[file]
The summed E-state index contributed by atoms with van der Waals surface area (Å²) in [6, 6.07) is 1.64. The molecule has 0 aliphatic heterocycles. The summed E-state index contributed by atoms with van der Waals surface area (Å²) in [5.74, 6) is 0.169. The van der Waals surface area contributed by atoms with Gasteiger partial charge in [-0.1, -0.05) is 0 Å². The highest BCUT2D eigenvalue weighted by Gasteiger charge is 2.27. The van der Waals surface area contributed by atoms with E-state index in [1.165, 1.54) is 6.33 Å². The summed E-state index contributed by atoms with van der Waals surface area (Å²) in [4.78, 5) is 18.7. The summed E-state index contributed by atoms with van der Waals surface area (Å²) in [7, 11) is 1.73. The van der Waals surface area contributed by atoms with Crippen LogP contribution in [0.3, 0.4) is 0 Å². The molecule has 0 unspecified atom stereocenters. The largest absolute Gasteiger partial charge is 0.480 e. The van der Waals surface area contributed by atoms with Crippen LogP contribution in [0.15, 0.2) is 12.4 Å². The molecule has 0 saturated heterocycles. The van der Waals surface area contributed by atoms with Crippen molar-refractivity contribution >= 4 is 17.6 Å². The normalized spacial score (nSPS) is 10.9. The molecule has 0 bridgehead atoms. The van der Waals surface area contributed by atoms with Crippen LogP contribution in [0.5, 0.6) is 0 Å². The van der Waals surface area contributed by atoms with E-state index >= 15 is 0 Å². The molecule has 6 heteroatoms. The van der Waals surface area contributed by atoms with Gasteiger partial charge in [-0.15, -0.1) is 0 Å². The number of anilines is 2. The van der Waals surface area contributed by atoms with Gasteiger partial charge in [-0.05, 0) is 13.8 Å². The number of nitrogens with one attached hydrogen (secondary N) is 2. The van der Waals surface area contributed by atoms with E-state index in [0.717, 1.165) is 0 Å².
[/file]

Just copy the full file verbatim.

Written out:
The summed E-state index contributed by atoms with van der Waals surface area (Å²) in [6, 6.07) is 1.64. The molecule has 0 aliphatic heterocycles. The summed E-state index contributed by atoms with van der Waals surface area (Å²) in [5.74, 6) is 0.169. The van der Waals surface area contributed by atoms with Gasteiger partial charge in [-0.1, -0.05) is 0 Å². The highest BCUT2D eigenvalue weighted by Gasteiger charge is 2.27. The van der Waals surface area contributed by atoms with E-state index in [1.165, 1.54) is 6.33 Å². The summed E-state index contributed by atoms with van der Waals surface area (Å²) in [4.78, 5) is 18.7. The summed E-state index contributed by atoms with van der Waals surface area (Å²) in [7, 11) is 1.73. The van der Waals surface area contributed by atoms with Crippen LogP contribution in [0.3, 0.4) is 0 Å². The molecule has 0 unspecified atom stereocenters. The largest absolute Gasteiger partial charge is 0.480 e. The van der Waals surface area contributed by atoms with Crippen LogP contribution in [0.15, 0.2) is 12.4 Å². The molecule has 0 saturated heterocycles. The van der Waals surface area contributed by atoms with Crippen molar-refractivity contribution >= 4 is 17.6 Å². The normalized spacial score (nSPS) is 10.9. The molecule has 0 bridgehead atoms. The van der Waals surface area contributed by atoms with Crippen LogP contribution in [0.5, 0.6) is 0 Å². The van der Waals surface area contributed by atoms with E-state index >= 15 is 0 Å². The molecule has 6 heteroatoms. The van der Waals surface area contributed by atoms with Gasteiger partial charge in [-0.15, -0.1) is 0 Å². The number of anilines is 2. The van der Waals surface area contributed by atoms with Gasteiger partial charge in [-0.05, 0) is 13.8 Å². The number of nitrogens with one attached hydrogen (secondary N) is 2. The van der Waals surface area contributed by atoms with E-state index in [0.717, 1.165) is 0 Å².